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A son’s salute to a legendary father on his business success

Robert Tyler speaks to the audience during his 25th anniversary gathering

By Dean Hasaan

The city of Miami was established in 1896 through an incorporation meeting in which nearly half of the votes came from Black folk. One of its many historically Black communities, Brownsville (or to Miami natives, “Brown Sub”) is home to a legendary hotel once frequented by the likes of Sam Cooke, Nat King Cole, and Muhammad Ali. It was at the Historic Hampton House, that Rev. Dr. Martin Luther King, Jr. delivered the “I Have A Dream” speech at a CORE meeting, years before the March on Washington.

Let's pause for a moment to illustrate the significance of the location. The Historic Hampton House where the 25th Anniversary took place is a restored jewel in Anmerican History.

The 1960s were also a tumultuous time in Miami with racial inequality and segregation laws were strictly enforced. Muhammad Ali—then still called Cassius Clay was not allowed to spend the night in Miami Beach because of Jim Crow’s segregation laws, he went instead to the Hampton House Motel in Miami’s Brownsville neighborhood, a story later shared on the big screen called, One Night In Miami, directed by Regina King. The Historic Hampton House is where Ali would later celebrate his world championship win with his friend Malcolm X. The Hampton House was the place to see and be seen in, offering the chance to rub shoulders with notable figures including Sammy Davis Jr., Jackie Robinson, Aretha Franklin, and Dr. Martin Luther King Jr.

So it was only appropriate that on this holy ground, on the eve of what would have been Dr. King’s 94th birthday, over bomb food courtesy of ChazNLu’s- we celebrated the 25th anniversary of the founding of IGWT Construction- Black-owned and operated by a general contractor who happens to be my Pops- Robert Lamont Tyler.

Robert Tyler on the big screen from a documentary film about the 25 year journey of IGWT Construction

The gathering was organized by Lesesne Media Group who also produced a documentary on Pops’ work and legacy- attendees got to see a snippet of the powerful film to be released later this year. It was amazing to see a room filled with IGWT team members, contractors, clients, elected officials, clergy, family, and community members acknowledging and honoring the blood, sweat, tears- and I’m adding love- required to build and sustain IGWT for close to three decades.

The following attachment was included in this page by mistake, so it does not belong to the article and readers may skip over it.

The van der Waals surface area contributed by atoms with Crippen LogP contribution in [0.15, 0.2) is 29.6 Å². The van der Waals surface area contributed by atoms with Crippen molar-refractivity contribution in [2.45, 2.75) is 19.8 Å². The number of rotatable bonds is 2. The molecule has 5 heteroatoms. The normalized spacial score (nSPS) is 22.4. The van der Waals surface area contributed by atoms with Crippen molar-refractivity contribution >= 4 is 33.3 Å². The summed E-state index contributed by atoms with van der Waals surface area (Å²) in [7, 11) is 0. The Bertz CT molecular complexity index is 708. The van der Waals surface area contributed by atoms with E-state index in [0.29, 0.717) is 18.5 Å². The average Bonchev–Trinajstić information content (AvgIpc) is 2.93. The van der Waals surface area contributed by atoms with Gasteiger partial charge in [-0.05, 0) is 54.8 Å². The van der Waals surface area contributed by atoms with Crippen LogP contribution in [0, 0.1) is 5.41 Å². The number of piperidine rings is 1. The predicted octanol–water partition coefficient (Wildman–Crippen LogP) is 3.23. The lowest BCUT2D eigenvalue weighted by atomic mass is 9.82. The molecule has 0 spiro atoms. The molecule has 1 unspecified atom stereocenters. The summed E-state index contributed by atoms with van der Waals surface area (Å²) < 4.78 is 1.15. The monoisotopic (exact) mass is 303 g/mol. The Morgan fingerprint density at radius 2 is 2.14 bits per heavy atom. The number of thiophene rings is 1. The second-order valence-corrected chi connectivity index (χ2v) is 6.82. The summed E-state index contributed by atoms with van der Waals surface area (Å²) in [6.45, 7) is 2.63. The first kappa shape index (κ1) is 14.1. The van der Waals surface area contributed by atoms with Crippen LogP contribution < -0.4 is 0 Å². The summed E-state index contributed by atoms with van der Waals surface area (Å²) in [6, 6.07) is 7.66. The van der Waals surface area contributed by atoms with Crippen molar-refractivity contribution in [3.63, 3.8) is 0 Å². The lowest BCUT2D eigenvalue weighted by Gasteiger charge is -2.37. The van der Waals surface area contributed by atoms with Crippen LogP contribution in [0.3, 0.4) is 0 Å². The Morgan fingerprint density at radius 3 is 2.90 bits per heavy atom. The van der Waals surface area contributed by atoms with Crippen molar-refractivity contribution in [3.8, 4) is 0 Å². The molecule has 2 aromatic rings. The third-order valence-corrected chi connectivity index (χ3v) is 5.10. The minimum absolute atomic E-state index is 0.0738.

A mark of great character is measured by the consistency of the quality of experience that people have in their encounters with a person. What struck me as I listened to the stories, praises, jokes, and gratitude that folk shared in relation to my Pops is that I’ve known him for 41 years and can confirm he is, as da jits say, “him”- when nobody is watching, when the hard hat comes off.

I remember when Pops started IGWT. Though we are celebrating 25 years for the company, Pops has been in construction for most of my life; from our first house on 139th street in Opa-Locka to Thacker in Atlanta back to Miami after Hurricane Andrew in 1992. In 1998, he had just left Urban Organization (see the cover of Black Enterprise, March 1995) and with his own money, in an apartment in North Miami Beach, founded In God We Trust Construction- a testament to his deepening faith as a newly ordained minister.

It’s important to note that Urban was one of the top construction firms in the city when he left. His decision was largely rooted in principle and ethics. He could have enjoyed more “success” if not for his moral compass. This to say, the founding of this business was not about money, as there was plenty at Urban. The decision to start IGWT was about building with purpose, values, and community at the center of the business model.

Here I am enjoying a mmoment with famed Miami Artists Adonis Parker. His presence at the event was one of many friends, family and local dignitaries that were there to witness history in the making.

Pop has always leaned in unapologetically on his Black business identity, whether it was cool/comfortable or not. There was no social media to promote the fights he engaged in to ensure a place for Black contractors in multi-million dollar projects. “Re-entry population” wasn’t even a term when Pops was hiring our Brothers and Sisters coming home from behind a wall. I lost count on the number of Grandma/Auntie houses, “Mom & Pop” businesses, that Pop made zero profit on or in some cases took a loss because he was taking care of “family”- which his how he views and treats everybody who works at or does business with IGWT.

Three beautiful generations family legecy is pictured at left; Mother, daughter and grandmother are perfectly captured in this image at left.

We were not just celebrating 25 years of doing business, but 25 years of being upright, solid, selfless, and consistent. 25 years of being accessible and willing to serve. 25 years dedicating babies, presiding over funerals, counseling marriages, and praying over the sick and shut-in. 25 years of lending money, stopping by to “look at something”, and helping to negotiate/mediate/resolve. 25 years of having plenty to brag about but letting the work and ministry speak for itself. 25 years of keeping what we call in Miami, a “clean face”. 25 years without compromising values. Most importantly, as his eldest jit, I can say he was able to accomplish all of this without depriving his family.

So to my Ole Boy, I say salute, congratulations, and all praise to God for celebrating 25 years in business under the IGWT umbrella and many more years of doing and being all of the above. In God We Trust!

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